Main Content Region

Survivor Advocacy Services

Welcome our new Campus Advocate, Cortni Alexander, M.A.!

Cortni Alexander

My name is Cortni Alexander, pronouns are she, her, hers, ella, and I am excited to be in this position. I have always had a passion for advocacy, and started my career serving in the United States Navy. I served as the Sexual Assault Victims Advocate for Naval Station Norfolk. After completing my enlistment, I went on to earn degrees in Sociology and Communication at Western Washington University. While in undergrad, I facilitated events to challenge racism and sexism, both in Education and in the Military. After completing my Bachelors, I went on to earn a Master's Degree in Marital and Family Therapy at University of San Diego. While there, I completed clinical rotations at South Bay Family Violence Shelter, and UCSD Eating Disorders Center. I served as my cohorts Student Ambassador and introduced the concept of racial trauma in mental health. I have dedicated my life to advocacy and look forward to serving you. / 909-537-7354

What does an advocate do?

  • Facilitates individuals in writing civil and domestic violence restraining orders.
  • Act as an advisor during all stages of investigations, hearings and other meetings with the Office of Student Conduct & Ethical Development.
  • Assists individuals in filing Victim Compensation paperwork.
  • Works with diverse student groups, organizations, academic and other campus departments regarding student health needs, issues, and problems.
  • Develops survivor advocacy services annual goals and objectives.
  • Annually reviews survivor advocacy services mission and ensures mission is in alignment with university mission, particularly around areas of social justice.


Survivor Advocacy Services’ mission is to provide victim/survivors of sexual assault, dating/domestic violence, and stalking with a safe and confidential space in which they can learn about the dynamics of abuse, their rights and options, and be empowered to make their own decisions about justice and healing. SAS seeks to change the campus culture through prevention education, awareness programming, advocacy for survivors, and collaboration with key partners.

The Campus Advocate position is currently vacant. If you are seeking sexual assault services, please contact San Bernardino Sexual Assault Services for 24/7 support – their contact information is listed below. For other inquiries or support, please contact CSUSB Counseling and Psychological Services at 909-537-5040 during regular business hours.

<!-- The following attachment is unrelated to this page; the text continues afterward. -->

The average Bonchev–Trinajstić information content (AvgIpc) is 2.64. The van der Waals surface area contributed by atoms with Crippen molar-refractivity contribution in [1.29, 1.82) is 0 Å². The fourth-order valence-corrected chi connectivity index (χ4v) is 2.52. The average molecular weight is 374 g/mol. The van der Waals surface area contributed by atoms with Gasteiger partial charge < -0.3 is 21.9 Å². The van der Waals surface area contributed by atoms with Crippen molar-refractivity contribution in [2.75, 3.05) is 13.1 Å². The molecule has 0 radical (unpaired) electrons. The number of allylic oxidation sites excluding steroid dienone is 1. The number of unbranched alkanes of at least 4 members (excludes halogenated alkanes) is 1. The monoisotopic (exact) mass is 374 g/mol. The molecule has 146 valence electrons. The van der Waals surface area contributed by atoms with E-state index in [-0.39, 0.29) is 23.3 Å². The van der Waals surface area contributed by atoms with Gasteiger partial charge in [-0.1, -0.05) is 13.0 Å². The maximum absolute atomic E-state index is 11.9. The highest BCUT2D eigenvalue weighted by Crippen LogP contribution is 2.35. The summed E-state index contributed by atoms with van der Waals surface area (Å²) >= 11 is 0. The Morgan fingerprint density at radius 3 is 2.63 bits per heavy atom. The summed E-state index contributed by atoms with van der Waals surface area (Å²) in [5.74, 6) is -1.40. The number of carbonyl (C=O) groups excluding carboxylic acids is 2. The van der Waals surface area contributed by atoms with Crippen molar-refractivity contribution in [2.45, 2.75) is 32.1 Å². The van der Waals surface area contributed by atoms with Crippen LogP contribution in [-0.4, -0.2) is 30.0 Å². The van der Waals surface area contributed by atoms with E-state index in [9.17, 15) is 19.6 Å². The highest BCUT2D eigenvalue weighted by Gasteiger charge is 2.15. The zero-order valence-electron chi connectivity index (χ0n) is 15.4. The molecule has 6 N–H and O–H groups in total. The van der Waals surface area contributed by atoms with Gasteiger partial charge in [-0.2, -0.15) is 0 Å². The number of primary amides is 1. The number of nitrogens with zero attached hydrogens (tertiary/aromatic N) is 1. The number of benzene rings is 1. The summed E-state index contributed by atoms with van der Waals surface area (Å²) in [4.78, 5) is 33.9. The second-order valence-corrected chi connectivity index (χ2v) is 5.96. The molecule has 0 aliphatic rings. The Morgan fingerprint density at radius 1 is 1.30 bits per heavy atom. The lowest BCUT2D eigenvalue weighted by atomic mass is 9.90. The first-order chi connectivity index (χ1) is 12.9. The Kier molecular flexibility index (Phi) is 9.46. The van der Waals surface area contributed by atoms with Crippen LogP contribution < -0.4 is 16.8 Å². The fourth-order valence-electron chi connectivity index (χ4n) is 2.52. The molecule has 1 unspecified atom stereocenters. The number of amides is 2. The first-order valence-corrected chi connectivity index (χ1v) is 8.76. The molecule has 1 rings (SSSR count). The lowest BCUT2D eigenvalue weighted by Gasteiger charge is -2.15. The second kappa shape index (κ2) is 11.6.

San Bernardino Sexual Assault Services (SBSAS)

SBSAS San Bernardino: 909-885-8884

SBSAS Redlands:  909-335-8777

SBSAS Yucaipa:  909-790-9374

SBSAS Victorville:  760-952-0041

SBSAS Morongo:   760-369-3353

SBSAS Coachella Valley:  760-568-9071


The Survivor Advocacy Services staff believes that:

  • Services must be culturally competent and meet the survivor where they are.
  • Services must be trauma-informed.
  • Services to CSUSB students, faculty and staff and their non-offending families, friends, and partners must be free of charge.
  • Services must be available to any person who needs them regardless of gender identity, ethnicity, age, sexual orientation, citizenship status, nationality, socio-economic status, size, ability or religion.
  • Confidentiality is fundamental to the safety of survivors.
  • Dating/Domestic Violence, Sexual Assault and Stalking are public health issues that affect all of society.
  • Social justice and social change are necessary to end social, cultural, and institutional oppressions which contribute to violence and cause barriers to healing.
  • Advocacy is only the beginning of intervention.
  • Services must be survivor-centered and understand that survivors are the experts on their own lives.
  • While staff should continuously develop their knowledge, they must work within their scope of expertise and provide referrals as appropriate.
  • Dating/Domestic Violence, Sexual Assault and Stalking are a choice made by perpetrators and are not the fault of the victim/survivors.
  • Campus-wide prevention education is key to unlearning victim blaming and learning consent and healthy relationships.